In January of 2006, the City of Trenton (Palmer Administration) raised water rates and at the same time equalized the water rates charged to City water customers to those charged to Township water customers. Prior to the equalization, City customer rates were about 20 percent less than Township customer rates. Except for veterans and certain low-income senior citizens, the City also eliminated the 10 percent discount City customers could receive if they paid their bill within 30 days of issuance. Prior to the equalization of rates, the amount of money that could legally be transferred from the water utility surplus to the City general fund was limited to 5 percent of the annual costs of the operation of the utility in the prior year provided that there was sufficient water utility surplus to do so. The 5% limit was and is stipulated in N.J.S.40A:4-35.1. For example, if the annual operating cost of the water utility was $30 million in the previous year (e.g. 2004), the City could transfer $1.5 million of water utility surplus to the City’s general fund in the current year (e.g. 2005).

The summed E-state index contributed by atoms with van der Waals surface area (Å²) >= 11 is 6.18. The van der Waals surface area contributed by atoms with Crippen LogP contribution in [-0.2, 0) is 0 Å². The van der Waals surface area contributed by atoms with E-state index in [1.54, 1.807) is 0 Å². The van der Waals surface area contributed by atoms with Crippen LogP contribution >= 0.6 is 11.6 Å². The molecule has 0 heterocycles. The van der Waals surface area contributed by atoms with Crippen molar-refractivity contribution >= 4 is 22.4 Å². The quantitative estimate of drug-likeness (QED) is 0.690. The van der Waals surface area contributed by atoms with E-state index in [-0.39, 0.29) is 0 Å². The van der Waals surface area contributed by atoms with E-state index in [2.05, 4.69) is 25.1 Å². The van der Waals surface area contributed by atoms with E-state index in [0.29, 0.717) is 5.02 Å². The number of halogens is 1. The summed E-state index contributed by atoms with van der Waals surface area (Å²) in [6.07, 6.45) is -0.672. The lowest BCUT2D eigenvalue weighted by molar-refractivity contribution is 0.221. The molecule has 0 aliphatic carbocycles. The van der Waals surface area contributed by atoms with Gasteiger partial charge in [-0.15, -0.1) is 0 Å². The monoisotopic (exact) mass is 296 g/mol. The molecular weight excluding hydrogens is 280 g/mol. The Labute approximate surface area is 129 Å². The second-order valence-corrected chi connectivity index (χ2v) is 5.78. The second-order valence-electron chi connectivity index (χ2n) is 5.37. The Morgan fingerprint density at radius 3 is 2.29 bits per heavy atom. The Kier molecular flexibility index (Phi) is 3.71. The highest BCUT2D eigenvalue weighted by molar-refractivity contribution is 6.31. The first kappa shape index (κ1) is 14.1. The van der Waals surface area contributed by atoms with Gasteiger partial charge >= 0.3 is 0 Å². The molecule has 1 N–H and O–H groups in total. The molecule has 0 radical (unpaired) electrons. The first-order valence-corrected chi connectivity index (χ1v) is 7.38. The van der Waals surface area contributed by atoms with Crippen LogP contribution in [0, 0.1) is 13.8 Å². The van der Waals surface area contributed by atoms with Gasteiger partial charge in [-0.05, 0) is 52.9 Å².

With equal rates for City customers and Township customers, rates were and are no longer subject to the review and approval of the New Jersey Board of Public Utilities. The Palmer Administration’s view was that with equal rates the NJBPU not only had no jurisdiction over rates but also had no jurisdiction over the any other aspect of the water utility. That view justified to the administration and to City Council the transfer of as much water utility surplus as the administration wanted to transfer. Beginning in 2006, more than the 5% of prior years operating costs (expenditures) was transferred from the water utility surplus fund to the City’s general fund. In one year, $6 million was transferred. The minimum that has been transferred since 2006 was $3 million. The Mack administration has transferred $3 million in fiscal year 2011 and will probably transfer at least that amount in fiscal year 2012.